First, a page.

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Kuskokwim 300 raises record purse to $150,000 for 2017

  • Author: Alaska News
  • Updated: July 8, 2016
  • Published February 1, 2016

For the fourth time in five years, the purse of the richest middle-distance sled dog race in the world is increasing.

Organizers of the Kuskokwim 300 that starts and ends in Bethel have announced that next year's purse will be $150,000, up from this year's record of $130,000 due to the growth in sponsorships.

Other prominent middle distance races offer purses well under $100,000. For instance, the popular Copper Basin 300 that starts in the Glennallen area offered a purse of $18,950 this year.

The two companion races taking place the same weekend as the Kuskokwim 300 — the Bogus Creek 150 and Akiak Dash — will also see fatter purses. In addition, the race committee funds the purses for three local races that take place over the course of the winter and are aimed at Yukon-Kuskokwim mushers.

"We've been able to show the community that we're doing things for local mushers," said K300 race manager Zach Fansler. "We're not raising a lot of money on the Delta and sending it all out of the community."

Bethel's own Pete Kaiser earned his second straight K300 victory last month, collecting $25,000. Other Yukon-Kuskokwim mushers with strong finishes included Richie Diehl of Aniak in fourth and Mike Williams Jr. of Akiak in 10th.

"There's a whole new generation of mushers taking over – all in their 20s and 30s," Fansler said. "We've had somebody from the Delta in the top five the last six or seven years.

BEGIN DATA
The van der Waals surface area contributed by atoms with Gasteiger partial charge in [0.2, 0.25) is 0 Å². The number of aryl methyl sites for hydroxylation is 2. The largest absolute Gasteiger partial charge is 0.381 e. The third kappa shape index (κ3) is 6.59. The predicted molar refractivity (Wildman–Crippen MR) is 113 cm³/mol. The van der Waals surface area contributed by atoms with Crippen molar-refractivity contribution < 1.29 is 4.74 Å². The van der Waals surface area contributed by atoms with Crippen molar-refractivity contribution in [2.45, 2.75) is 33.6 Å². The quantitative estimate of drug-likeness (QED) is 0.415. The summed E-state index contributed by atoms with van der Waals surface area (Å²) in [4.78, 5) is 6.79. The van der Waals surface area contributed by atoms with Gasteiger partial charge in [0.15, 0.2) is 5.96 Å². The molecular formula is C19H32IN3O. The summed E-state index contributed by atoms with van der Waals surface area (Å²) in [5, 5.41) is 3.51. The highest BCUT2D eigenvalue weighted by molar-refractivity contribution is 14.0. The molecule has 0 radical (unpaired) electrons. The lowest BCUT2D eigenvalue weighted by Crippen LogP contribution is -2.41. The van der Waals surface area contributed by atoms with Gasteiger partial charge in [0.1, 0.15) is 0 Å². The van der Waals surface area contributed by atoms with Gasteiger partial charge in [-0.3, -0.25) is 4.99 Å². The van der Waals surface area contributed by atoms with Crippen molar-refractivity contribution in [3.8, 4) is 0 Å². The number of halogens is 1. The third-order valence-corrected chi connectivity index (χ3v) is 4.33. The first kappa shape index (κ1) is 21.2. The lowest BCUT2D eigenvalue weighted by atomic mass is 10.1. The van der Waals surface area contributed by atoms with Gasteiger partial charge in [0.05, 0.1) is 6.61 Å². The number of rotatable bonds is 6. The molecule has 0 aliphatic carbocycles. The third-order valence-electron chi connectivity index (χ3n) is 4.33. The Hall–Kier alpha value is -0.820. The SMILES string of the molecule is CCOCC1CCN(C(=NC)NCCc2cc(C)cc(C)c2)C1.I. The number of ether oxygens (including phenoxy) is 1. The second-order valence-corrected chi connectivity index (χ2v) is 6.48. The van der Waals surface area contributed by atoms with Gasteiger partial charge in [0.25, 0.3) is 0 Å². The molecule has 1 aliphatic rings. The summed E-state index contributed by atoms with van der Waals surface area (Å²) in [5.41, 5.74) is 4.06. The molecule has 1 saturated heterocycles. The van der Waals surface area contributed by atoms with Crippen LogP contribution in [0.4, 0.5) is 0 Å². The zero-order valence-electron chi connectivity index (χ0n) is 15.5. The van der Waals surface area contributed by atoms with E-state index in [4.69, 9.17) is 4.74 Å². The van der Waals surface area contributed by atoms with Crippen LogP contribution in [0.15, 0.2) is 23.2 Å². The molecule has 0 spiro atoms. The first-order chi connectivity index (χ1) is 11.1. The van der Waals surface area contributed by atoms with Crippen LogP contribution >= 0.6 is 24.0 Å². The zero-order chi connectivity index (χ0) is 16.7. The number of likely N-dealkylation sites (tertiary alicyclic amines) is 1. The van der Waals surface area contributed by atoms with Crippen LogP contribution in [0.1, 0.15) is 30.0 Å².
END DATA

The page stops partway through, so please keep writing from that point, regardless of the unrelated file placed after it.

"People want to see that kind of success. It looks good for the Delta. (Local mushers) are racing the best head to head and beating them. People want to be part of a winning team."

Free backcountry safety courses offered

After a winter of several avalanche deaths, the Alaska Avalanche Information Center is offering free courses in backcountry safety, sponsored by the Alaska State Troopers.

"Imagine standing between two mountain slopes blanketed in deep powder and trying to decide which way to ride or ski," the organization's press release begins. "Would you know what to look for? Would you have the gear, the skill, the experience needed to make informed decisions that allowed you to have a great time riding and come home with all your buddies?"

Courses from the center will be designed to suit the audience, from fifth-graders to veteran backcountry travelers, and are taught by professional instructors. Ranging up to four hours, the courses will cover trip planning, avalanche awareness, water safety, communication, wilderness medicine, signaling devices and more. All include hands-on activities to practice what is taught,

Details at alaskasnow.org. Call 255-2242 or email info@alaskasnow.org to request a program.

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